With the price of crude under $45 and increasing public expectations to tackle climate change, the future of oil companies looks bleak. One energy expert from the U.K. made headlines with his bold comments. He says oil companies have only 10 years to adapt and make a shift away from fossil fuels -- their primary business, after all -- otherwise these will collapse. The market will not be forgiving.
This bombshell was dropped by Paul Stephens, a fellow at Chatham House thinktank, in a paper that investigates the future of major international oil companies (IOCs) like BP, Chevron, ExxonMobil, Shell and Total.
"The prognosis for the IOCs was already grim before governments became serious about climate change and the oil price collapsed," Stephens wrote.
"The IOCs have been able to survive over the last quarter of a century, but signs that their business model is faltering have recently begun to show. As well as poor financial performances, the symptoms include growing shareholder disillusion with a business model rooted in assumptions of ever-growing oil demand, oil scarcity and the need to increase bookable reserves, all of which increasingly lack validity."
That some of the strongest and wealthiest companies in the world might die in such a short while might sound ludicrous, but it's really not that far fetched. In the wake of Exxon's current investigation by NY's attorney general for "lying about climate change", many shareholders who own stock in oil are now calling for more transparency.
Oil companies list oil reserves as assets, but these could very well become stranded, literally buried in the ground, if governments call for a carbon tax and cut subsidies. Right now, fossil fuels are subsidized by $14.5 billion a day, but it's foreseeable this winning streak might soon be over. Shareholders have another reason to be worried: ever-dwindling returns. In this respect, the graph below is telling.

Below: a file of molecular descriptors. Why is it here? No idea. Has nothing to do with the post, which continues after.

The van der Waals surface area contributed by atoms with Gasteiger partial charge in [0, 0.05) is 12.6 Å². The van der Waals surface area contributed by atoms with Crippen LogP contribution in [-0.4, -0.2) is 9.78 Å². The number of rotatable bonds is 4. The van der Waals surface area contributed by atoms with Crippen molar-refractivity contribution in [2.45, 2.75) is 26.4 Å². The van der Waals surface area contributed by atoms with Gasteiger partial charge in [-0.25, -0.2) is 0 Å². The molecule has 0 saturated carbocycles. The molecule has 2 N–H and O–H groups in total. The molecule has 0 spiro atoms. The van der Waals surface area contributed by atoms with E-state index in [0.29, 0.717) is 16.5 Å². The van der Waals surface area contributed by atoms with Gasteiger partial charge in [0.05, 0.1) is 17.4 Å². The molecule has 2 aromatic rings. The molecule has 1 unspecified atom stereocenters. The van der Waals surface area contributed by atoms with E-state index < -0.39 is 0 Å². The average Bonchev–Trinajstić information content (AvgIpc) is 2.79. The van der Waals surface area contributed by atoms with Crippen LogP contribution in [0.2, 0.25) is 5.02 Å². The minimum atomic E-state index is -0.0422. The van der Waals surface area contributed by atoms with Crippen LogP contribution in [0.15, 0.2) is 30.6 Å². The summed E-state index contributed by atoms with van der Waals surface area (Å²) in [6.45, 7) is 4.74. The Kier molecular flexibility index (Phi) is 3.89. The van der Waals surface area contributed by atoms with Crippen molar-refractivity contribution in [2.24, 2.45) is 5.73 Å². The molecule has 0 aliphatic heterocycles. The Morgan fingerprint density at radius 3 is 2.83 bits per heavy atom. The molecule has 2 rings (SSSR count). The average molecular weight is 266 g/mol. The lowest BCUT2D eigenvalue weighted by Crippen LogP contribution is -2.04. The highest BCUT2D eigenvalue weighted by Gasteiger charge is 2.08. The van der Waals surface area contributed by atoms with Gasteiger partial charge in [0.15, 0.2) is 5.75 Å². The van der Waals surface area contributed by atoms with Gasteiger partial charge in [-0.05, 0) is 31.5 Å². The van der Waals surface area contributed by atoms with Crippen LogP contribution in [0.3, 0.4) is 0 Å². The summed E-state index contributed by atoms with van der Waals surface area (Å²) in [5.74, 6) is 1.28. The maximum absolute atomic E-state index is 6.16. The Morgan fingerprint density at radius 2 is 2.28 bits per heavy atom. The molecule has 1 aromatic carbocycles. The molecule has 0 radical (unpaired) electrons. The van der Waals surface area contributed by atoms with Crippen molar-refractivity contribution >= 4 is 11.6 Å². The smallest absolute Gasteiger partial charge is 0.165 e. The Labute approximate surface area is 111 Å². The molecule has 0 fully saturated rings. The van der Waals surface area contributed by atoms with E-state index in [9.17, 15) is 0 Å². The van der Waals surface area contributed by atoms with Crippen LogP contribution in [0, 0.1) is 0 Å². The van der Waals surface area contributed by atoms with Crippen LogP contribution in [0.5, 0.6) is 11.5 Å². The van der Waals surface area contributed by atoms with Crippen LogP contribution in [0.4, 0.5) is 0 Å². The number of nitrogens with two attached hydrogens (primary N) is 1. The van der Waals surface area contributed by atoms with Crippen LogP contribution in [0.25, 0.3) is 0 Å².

To survive, Stephens argues that the IOCs need a make a drastic shift in strategy. Some tips include:
- Squeezing costs in the hope oil prices will revive
- More mega-mergers
- Playing vultures with remnants of the US shale gas revolution
- Reshuffling their portfolios
- Becoming a purely OECD operation
- Rebuilding in-house technology
However, even if all of the above are satisfied the IOCs are still in trouble. Historically, crude prices have spiked and plummeted in cycles but "the old cycle of lower prices followed by higher prices is no longer applicable".
"Inevitably, this means that they must shrink into the remaining areas of operation, functionally and geographically, where they can earn an acceptable return. This would require a major change in the corporate culture of the IOCs. It remains to be seen whether their senior management could handle such a fundamental shift. If they can, the IOCs will be able to slip into a gentle decline but ultimately survive on a much smaller scale," Stephens says.